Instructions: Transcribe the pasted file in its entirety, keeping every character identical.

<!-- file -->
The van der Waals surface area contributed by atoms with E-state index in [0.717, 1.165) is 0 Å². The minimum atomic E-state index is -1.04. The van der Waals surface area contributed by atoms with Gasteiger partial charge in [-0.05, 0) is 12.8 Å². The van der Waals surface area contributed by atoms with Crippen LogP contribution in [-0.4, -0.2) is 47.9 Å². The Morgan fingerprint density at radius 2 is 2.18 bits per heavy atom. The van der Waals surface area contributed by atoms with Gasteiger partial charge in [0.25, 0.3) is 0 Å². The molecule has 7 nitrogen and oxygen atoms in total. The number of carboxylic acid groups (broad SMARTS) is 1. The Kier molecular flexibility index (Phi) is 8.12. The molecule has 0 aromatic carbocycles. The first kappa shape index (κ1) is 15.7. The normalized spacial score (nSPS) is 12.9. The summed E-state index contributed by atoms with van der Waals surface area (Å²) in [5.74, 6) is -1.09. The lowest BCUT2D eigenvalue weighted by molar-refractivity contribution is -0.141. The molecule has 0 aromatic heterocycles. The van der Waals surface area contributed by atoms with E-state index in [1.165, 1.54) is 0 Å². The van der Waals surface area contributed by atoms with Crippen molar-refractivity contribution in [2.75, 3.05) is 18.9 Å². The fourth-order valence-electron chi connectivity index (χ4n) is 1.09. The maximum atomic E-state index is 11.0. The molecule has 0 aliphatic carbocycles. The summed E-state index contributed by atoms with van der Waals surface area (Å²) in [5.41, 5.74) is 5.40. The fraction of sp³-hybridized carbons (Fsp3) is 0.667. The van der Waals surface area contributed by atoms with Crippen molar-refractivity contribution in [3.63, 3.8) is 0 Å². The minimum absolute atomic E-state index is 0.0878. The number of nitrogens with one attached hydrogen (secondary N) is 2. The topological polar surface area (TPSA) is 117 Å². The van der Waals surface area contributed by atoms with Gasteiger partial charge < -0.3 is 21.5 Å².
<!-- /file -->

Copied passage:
The van der Waals surface area contributed by atoms with E-state index in [0.717, 1.165) is 0 Å². The minimum atomic E-state index is -1.04. The van der Waals surface area contributed by atoms with Gasteiger partial charge in [-0.05, 0) is 12.8 Å². The van der Waals surface area contributed by atoms with Crippen LogP contribution in [-0.4, -0.2) is 47.9 Å². The Morgan fingerprint density at radius 2 is 2.18 bits per heavy atom. The van der Waals surface area contributed by atoms with Gasteiger partial charge in [0.25, 0.3) is 0 Å². The molecule has 7 nitrogen and oxygen atoms in total. The number of carboxylic acid groups (broad SMARTS) is 1. The Kier molecular flexibility index (Phi) is 8.12. The molecule has 0 aromatic carbocycles. The first kappa shape index (κ1) is 15.7. The normalized spacial score (nSPS) is 12.9. The summed E-state index contributed by atoms with van der Waals surface area (Å²) in [5.74, 6) is -1.09. The lowest BCUT2D eigenvalue weighted by molar-refractivity contribution is -0.141. The molecule has 0 aromatic heterocycles. The van der Waals surface area contributed by atoms with E-state index in [1.165, 1.54) is 0 Å². The van der Waals surface area contributed by atoms with Crippen molar-refractivity contribution in [2.75, 3.05) is 18.9 Å². The fourth-order valence-electron chi connectivity index (χ4n) is 1.09. The maximum atomic E-state index is 11.0. The molecule has 0 aliphatic carbocycles. The summed E-state index contributed by atoms with van der Waals surface area (Å²) in [5.41, 5.74) is 5.40. The fraction of sp³-hybridized carbons (Fsp3) is 0.667. The van der Waals surface area contributed by atoms with Crippen molar-refractivity contribution in [3.63, 3.8) is 0 Å². The minimum absolute atomic E-state index is 0.0878. The number of nitrogens with one attached hydrogen (secondary N) is 2. The topological polar surface area (TPSA) is 117 Å². The van der Waals surface area contributed by atoms with Gasteiger partial charge < -0.3 is 21.5 Å².